The Legitimacy of the Middle Ages: On the Unwritten History by Andrew Cole, D. Vance Smith

By Andrew Cole, D. Vance Smith

This selection of essays argues that any legitimate thought of the fashionable should—indeed must—reckon with the medieval. providing a much-needed correction to theorists akin to Hans Blumenberg, who in his Legitimacy of the trendy Age describes the “modern age” as an entire departure from the center a while, those essays forcefully convey that thinkers from Adorno to Žižek have time and again drawn from medieval assets to theorize modernity. To omit the medieval, or to its endured influence on modern inspiration, is to forget the obligations of periodization.

In The Legitimacy of the center a long time, modernists and medievalists, in addition to students focusing on eighteenth-, nineteenth-, and twentieth-century comparative literature, supply a brand new background of thought and philosophy via essays on secularization and periodization, Marx’s (medieval) concept of commodity fetishism, Heidegger’s scholasticism, and Adorno’s nominalist aesthetics. One essay illustrates the workings of medieval mysticism within the writing of Freud’s most famed sufferer, Daniel Paul Schreber, writer of Memoirs of My worried disease (1903). one other appears to be like at Michael Hardt and Antonio Negri’s Empire, a theoretical synthesis whose conscientious medievalism used to be the topic of a lot polemic within the post-9/11 period, a time within which premodernity itself used to be perceived as a probability to western values. the gathering concludes with an afterword through Fredric Jameson, a theorist of postmodernism who has engaged with the medieval all through his occupation.

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Holsinger suggests that while Hardt and Negri themselves sought to frame the book’s project as a utopian revival of a premodern barbarism filtered through the lens of a utopian neo-Augustinianism, in the wake of the attacks of September 11, conservative critics perceived the book as a virtual script for al Qaeda. Holsinger considers Empire as a contemporary contribution to the genre of apocalypse and suggests that the book’s apocalyptic medievalism resonates tellingly within the milieu of the ‘‘9/11 premodern’’—especially the numerous medievalisms that served as a primary rhetorical weapon in the Bush administration’s war on terror.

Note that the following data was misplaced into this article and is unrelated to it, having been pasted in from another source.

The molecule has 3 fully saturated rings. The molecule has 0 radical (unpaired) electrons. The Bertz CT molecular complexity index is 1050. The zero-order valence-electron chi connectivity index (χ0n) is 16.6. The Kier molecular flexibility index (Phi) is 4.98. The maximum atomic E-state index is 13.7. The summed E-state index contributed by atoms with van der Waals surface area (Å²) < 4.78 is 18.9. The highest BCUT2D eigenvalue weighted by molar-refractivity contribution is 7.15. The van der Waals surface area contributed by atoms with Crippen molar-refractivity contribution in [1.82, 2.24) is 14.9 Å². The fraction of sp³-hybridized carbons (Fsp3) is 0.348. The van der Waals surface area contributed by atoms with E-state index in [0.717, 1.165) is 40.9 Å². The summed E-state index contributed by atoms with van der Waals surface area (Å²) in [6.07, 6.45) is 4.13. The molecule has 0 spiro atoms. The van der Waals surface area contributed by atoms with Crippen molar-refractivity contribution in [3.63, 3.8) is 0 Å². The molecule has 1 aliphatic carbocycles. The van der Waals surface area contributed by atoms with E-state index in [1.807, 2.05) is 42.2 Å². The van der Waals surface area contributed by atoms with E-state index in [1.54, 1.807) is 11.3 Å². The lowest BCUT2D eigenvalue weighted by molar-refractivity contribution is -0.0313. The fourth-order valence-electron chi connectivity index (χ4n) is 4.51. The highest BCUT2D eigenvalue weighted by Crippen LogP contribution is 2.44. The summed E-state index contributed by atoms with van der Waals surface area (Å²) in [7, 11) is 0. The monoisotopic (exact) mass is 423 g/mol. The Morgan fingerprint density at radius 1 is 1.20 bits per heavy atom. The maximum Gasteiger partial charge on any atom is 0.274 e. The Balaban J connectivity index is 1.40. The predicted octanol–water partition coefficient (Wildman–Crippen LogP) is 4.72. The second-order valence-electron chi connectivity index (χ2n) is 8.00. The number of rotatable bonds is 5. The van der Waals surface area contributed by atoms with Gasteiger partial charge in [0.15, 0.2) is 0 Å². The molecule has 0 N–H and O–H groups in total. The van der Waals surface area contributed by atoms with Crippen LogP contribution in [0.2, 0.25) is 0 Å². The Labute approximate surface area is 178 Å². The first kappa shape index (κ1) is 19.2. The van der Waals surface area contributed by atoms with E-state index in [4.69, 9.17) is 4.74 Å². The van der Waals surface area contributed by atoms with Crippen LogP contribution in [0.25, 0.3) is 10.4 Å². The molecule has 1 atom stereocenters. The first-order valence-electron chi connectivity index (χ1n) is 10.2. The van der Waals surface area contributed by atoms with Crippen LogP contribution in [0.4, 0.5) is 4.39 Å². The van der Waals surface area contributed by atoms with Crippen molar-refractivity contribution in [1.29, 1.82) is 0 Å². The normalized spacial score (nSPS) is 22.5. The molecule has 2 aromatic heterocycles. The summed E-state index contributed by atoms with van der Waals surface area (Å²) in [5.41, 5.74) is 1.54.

This suspense of the law is akin to what Carl Schmitt has described as the ‘‘exception’’: a singular event that, like a miracle, entirely exceeds the existing order and thus suspends it. ∞∞ The legal order of a state, Schmitt argues, can never be fully self-enclosed; there is always the possibility that a ‘‘state of exception’’ might exceed the expectations of all 42 Kathleen Davis juridical norms. ’’∞≤ Constitutional development tended toward honing legal order into a pure mechanistic system for which all circumstances are calculable, thus eliminating, in Schmitt’s eyes, the state’s capacity to confront that which is incalculable according to its laws.

Bloch and Nichols regard Zumthor’s other work (particularly Speaking of the Middle Ages) as equally paradigm-shifting, ‘‘the first attempt, certainly in recent years, to propose the memoir as a legitimate exemplum within the domain of the ‘objective’ history of medieval studies’’ (introduction to Bloch and Nichols, Medievalism and the Modernist Temper, 6); see also Bloch, ‘‘Once and Future Middle Ages,’’ 71. For Zumthor’s influence on ‘‘studies . . of English medieval literature,’’ see the translator’s preface by Philip Bennett in Zumthor, Toward a Medieval Poetics, vii.

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